29 July 2022, NZ: The Ministry for Primary Industries (MPI) is reminding farmers that stock transport companies are checking their cattle and deer are tagged and registered under the National Animal Identification and Tracing (NAIT) scheme.
Under the NAIT scheme all cattle or deer must be fitted with a NAIT tag and registered in the NAIT system by the time the animal is 180 days old, or before the animal is moved off farm.
MPI’s national manager of animal welfare and NAIT compliance Gray Harrison says transporting an untagged animal is an offence and transporters could be liable unless the truck driver has a declaration from the supplier stating the animals are tagged and registered.
“Under recently changed rules, livestock transporters can request a declaration as an alternative to physically checking for tags. This recognises that checking individual cattle for NAIT tags early in the morning when it is dark, ahead of a busy schedule of other stops, is easier said than done.”
Ia Ara Aotearoa Transporting New Zealand, which represents about 1,200 road transport companies that operate about 14,000 heavy trucks, has put its support behind MPI to ensure NAIT compliance.
“We’ve encouraged all livestock transport operators to ensure they carry, or have access to, a completed NAIT Declaration to Livestock Transporter form when transporting cattle or deer in New Zealand,” says Ia Ara Aotearoa Transporting New Zealand general manager industry Dom Kalasih.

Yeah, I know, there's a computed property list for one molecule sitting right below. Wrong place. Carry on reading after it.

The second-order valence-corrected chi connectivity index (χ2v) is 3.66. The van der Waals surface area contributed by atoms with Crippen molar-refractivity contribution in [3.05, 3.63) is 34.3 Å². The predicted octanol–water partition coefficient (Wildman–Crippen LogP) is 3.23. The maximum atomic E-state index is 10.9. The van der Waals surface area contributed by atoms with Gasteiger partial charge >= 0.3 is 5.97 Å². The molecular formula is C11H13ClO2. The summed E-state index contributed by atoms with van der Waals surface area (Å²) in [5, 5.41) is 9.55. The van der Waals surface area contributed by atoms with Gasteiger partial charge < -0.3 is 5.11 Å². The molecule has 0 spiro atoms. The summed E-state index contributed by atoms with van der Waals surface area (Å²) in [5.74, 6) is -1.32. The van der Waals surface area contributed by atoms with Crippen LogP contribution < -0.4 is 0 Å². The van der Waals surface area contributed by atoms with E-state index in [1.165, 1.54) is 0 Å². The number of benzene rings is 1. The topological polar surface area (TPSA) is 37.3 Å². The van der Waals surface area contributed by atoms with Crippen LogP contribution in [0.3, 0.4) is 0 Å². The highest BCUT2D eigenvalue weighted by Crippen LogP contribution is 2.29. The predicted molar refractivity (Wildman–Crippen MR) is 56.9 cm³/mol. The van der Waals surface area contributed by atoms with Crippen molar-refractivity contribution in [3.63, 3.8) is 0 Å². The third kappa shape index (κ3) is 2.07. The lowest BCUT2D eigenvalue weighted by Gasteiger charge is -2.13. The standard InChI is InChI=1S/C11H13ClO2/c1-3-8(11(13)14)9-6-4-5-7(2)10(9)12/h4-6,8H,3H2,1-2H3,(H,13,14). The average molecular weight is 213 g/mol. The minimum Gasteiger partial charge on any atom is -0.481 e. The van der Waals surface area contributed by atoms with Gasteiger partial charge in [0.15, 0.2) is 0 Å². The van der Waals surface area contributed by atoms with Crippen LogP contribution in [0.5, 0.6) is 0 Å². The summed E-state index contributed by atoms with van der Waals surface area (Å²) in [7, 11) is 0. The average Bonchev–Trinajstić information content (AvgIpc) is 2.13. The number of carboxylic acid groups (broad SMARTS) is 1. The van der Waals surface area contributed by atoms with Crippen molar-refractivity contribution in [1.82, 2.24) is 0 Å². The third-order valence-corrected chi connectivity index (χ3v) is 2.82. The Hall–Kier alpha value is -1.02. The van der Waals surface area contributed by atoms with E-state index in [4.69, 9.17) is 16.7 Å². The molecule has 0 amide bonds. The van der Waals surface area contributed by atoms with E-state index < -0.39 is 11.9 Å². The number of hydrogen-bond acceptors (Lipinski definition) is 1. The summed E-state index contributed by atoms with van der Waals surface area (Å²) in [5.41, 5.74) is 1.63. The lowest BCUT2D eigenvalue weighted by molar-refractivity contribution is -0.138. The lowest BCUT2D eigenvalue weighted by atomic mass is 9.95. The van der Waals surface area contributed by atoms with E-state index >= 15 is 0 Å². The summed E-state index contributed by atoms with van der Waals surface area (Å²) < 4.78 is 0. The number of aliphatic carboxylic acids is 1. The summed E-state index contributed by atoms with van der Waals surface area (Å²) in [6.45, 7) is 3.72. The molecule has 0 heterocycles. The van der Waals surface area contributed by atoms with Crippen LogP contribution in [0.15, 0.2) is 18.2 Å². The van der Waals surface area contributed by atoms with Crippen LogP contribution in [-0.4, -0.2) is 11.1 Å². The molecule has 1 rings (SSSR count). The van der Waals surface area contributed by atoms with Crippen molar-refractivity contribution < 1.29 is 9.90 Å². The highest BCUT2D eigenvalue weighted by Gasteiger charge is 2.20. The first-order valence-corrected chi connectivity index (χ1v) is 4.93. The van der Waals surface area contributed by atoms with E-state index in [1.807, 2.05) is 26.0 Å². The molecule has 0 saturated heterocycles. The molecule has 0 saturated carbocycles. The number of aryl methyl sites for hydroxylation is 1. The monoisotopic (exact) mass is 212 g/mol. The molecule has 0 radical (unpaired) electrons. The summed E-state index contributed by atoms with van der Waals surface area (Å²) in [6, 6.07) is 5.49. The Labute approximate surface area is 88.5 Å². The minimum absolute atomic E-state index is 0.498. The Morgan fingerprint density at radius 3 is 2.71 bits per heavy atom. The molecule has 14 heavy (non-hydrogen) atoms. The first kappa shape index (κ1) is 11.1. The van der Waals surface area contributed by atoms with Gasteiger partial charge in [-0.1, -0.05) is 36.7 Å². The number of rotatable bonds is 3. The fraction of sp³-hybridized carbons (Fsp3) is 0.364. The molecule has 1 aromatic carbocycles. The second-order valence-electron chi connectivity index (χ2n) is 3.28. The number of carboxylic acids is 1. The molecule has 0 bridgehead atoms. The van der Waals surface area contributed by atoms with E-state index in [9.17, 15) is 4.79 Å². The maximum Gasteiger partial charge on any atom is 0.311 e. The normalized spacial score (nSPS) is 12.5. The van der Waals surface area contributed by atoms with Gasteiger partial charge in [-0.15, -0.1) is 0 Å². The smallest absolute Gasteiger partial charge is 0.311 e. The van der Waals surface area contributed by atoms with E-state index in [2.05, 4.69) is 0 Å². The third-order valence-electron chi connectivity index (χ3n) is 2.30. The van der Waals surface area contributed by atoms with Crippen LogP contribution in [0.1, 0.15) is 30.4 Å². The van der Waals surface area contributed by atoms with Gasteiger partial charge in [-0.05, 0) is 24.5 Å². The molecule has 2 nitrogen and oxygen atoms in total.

NAIT Declaration to Livestock Transporter
Mr Harrison says current compliance with tagging and registering of NAIT animals sits at around 93%.
“We’re working in whatever way we can to continue to drive that figure up and we appreciate the support of the trucking industry to achieve that.
“Truck drivers have a lot of interaction with farmers so it’s great they’re helping to carry this important message. The simple act of asking for a declaration gives people in charge of animals a good reminder of their legal requirement to ensure all NAIT animals are tagged and registered before they come on the truck.
“The NAIT scheme is a critical part of New Zealand’s ability to respond quickly to biosecurity threats. We take non-compliance seriously because of the potentially devastating effect these threats can have on industry and communities if we were unable to track and trace animals.”
Penalties in the NAIT Act recently increased tenfold to $100,000 for an individual, and up to $200,000 for a body corporate. Mr Harrison says while incurring one of these penalties could hurt the bottom line for individuals, the inability to trace animals can have far reaching and serious consequences for everyone.
“The NAIT tag and registration system is only as effective as the information entered in. If you are unsure about what you need to do, reach out. There is plenty of information, advice and support available,” says Mr Harrison.